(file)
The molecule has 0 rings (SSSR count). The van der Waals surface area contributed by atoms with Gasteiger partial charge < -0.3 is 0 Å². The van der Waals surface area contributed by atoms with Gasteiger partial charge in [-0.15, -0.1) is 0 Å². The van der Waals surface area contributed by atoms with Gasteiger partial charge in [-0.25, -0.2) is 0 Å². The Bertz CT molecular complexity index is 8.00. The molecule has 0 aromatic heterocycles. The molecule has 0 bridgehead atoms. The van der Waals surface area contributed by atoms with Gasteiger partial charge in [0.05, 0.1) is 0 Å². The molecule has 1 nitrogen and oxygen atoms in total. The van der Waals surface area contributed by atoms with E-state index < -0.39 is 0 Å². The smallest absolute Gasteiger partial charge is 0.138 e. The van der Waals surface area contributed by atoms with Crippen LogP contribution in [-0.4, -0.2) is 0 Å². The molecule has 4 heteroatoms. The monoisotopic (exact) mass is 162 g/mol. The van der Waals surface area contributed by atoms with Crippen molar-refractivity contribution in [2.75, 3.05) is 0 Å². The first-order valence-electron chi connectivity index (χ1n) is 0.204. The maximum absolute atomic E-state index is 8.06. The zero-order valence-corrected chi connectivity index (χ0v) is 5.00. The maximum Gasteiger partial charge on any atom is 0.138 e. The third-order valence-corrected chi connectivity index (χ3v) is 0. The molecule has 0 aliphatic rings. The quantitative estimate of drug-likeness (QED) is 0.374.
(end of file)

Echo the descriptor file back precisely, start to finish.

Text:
The molecule has 0 rings (SSSR count). The van der Waals surface area contributed by atoms with Gasteiger partial charge < -0.3 is 0 Å². The van der Waals surface area contributed by atoms with Gasteiger partial charge in [-0.15, -0.1) is 0 Å². The van der Waals surface area contributed by atoms with Gasteiger partial charge in [-0.25, -0.2) is 0 Å². The Bertz CT molecular complexity index is 8.00. The molecule has 0 aromatic heterocycles. The molecule has 0 bridgehead atoms. The van der Waals surface area contributed by atoms with Gasteiger partial charge in [0.05, 0.1) is 0 Å². The molecule has 1 nitrogen and oxygen atoms in total. The van der Waals surface area contributed by atoms with E-state index < -0.39 is 0 Å². The smallest absolute Gasteiger partial charge is 0.138 e. The van der Waals surface area contributed by atoms with Crippen LogP contribution in [-0.4, -0.2) is 0 Å². The molecule has 4 heteroatoms. The monoisotopic (exact) mass is 162 g/mol. The van der Waals surface area contributed by atoms with Crippen molar-refractivity contribution in [2.75, 3.05) is 0 Å². The first-order valence-electron chi connectivity index (χ1n) is 0.204. The maximum absolute atomic E-state index is 8.06. The zero-order valence-corrected chi connectivity index (χ0v) is 5.00. The maximum Gasteiger partial charge on any atom is 0.138 e. The third-order valence-corrected chi connectivity index (χ3v) is 0. The molecule has 0 aliphatic rings. The quantitative estimate of drug-likeness (QED) is 0.374.